After CNN's initial report on Pope Benedict's final papal audience, the first guest to appear on CNN Newsroom on Wednesday was a radical leftist nun who believes the upcoming papal election is "invalid" because no women are involved.
Sister Donna Quinn lashed out: "We women are calling this papal election invalid. It has to be declared fraudulent because it has no women included in the process. By that I mean there are no women on the ballot in the conclave, there are no women voters, there are no women in the whole process, so we're very distressed." No church representative appeared to challenge Quinn's views; only CNN's Vatican analyst John Allen was on the air with Quinn. [Video below the break. Audio here.]
Quinn comes way out of left field. Her organization, the National Coalition of American Nuns, called for the impeachment of President Bush and Vice President Cheney in 2007. Quinn was an activist for women's ordination and abortion rights "for decades," even escorting women into abortion clinics and pushing for the legalization of same-sex marriage.
Even liberal anchor Carol Costello was taken aback by Quinn's aggression. "You have a very liberal view there and I'm sure many nuns feel the way you do, you but not all of them," she told the sister.
A transcript of the segment, which aired on CNN Newsroom on February 27 at 9:04 a.m. EST, is as follows:
CAROL COSTELLO: As you watch the celebrations in Rome, what goes through your mind?
DONNA QUINN, coordinator, National Coalition of American Nuns: Well, I'd like to thank the Pope for his work and wish him well. I'd like to also pick up on something he just said, "for the good of the church." We women are calling this papal election invalid. It has to be declared fraudulent because it has no women included in the process. By that I mean there are no women on the ballot in the conclave, there are no women voters, there are no women in the whole process, so we're very distressed.
We know that's not for the good of the church. And when Pope Benedict was first elected, we were tired, as women, of the gray smoke and then the white smoke, so what we had outside of all the cathedrals across the United States, we had pink smoke rising up. Now this time around, we are saying there can be no pink smoke. It has dissipated. What we are calling for is to have women included in the whole process. You know, young women today, they don't respect the church. They don't go to church. They are bright, articulate, intelligent women. They know they are made in the image and likeness of God, and they hold CEO positions, elected office positions, but they are saying no to gender abuse.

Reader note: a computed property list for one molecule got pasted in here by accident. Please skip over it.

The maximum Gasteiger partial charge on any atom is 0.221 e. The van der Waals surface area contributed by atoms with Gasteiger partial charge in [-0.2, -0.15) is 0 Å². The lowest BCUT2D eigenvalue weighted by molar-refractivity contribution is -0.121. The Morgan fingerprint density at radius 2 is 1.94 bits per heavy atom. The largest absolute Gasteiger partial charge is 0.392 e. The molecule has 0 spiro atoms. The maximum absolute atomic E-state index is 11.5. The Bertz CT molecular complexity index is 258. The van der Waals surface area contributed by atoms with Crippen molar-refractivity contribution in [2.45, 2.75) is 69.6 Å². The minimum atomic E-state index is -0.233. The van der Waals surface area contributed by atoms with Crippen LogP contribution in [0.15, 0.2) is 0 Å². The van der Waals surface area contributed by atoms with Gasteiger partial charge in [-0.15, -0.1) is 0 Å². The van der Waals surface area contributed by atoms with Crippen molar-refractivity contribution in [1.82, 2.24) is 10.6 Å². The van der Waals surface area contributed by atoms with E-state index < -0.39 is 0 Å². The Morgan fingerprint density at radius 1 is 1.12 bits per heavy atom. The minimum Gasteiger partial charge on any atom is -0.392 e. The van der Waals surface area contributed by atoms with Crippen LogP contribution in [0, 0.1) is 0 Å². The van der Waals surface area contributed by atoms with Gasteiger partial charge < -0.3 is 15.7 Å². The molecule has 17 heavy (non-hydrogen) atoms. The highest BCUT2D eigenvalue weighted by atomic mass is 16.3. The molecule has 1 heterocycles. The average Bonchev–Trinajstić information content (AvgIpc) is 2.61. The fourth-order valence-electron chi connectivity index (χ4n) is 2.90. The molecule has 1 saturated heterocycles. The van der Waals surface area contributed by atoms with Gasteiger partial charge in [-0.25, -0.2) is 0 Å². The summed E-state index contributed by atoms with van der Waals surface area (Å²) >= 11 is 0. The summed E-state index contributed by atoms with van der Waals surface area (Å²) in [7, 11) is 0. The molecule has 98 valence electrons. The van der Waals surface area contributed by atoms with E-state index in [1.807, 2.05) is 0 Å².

CAROL COSTELLO: Sister, let me interrupt you.
QUINN: – and sexual abuse.
COSTELLO: Let me just interrupt you for a second. You have a very liberal view there and I'm sure many nuns feel the way do, you but not all of them. I want to bring in our Vatican analyst John Allen. John, I don't know if you heard what the sister said but she's upset because there are no women involved in this process, in the selection of a new pope. That's not likely to change, is it?
ALLEN: No, I mean I think the central fact to understand about this conclave is that all 115 cardinals who will be voting were appointed either by John Paul II or Benedict XVI and therefore on the big picture issues they are all of one mind. So I think it's quite unlikely that the next Pope is going to ordain women or repeal church teaching on abortion or gay marriage or those kinds of issues. Now on the other hand, I would certainly say from my own experience of talking to cardinals the more thoughtful among them realize that the church has a woman's problem. They understand that there are a lot of sisters who feel the same way as our guest does and it's not just nuns, of course. Lots of women generally feel that way. So I do think the next pope is going to face this very difficult challenge of trying to reach out to women and assuring them there's a place for them in the church, while at the same time drawing a line in the sand on the ordination question.
COSTELLO: When you say that they're going to select the new pope and they're going to think outside the box and they're maybe going to South America or Africa to choose the next pope, they're really not thinking outside the box though, are they? Maybe they are in picking a pope from another country but as far as –
ALLEN: – you mean the hot-button issues that we talk about, that is the culture wars, they're not going to think outside that box. Papal transitions are more about changes in tone and style than they are substance. But on the other hand, we've seen in recent experience that things do change. John Paul II was a very different man than the pope he followed, Paul VI. Just as Benedict XVI was quite different from John Paul II in many ways. So if by "box" we mean things bigger than issues, if we mean tonality and approach and personality, those kinds of things, then yeah, I think it's reasonable to think there might some changes on those scores.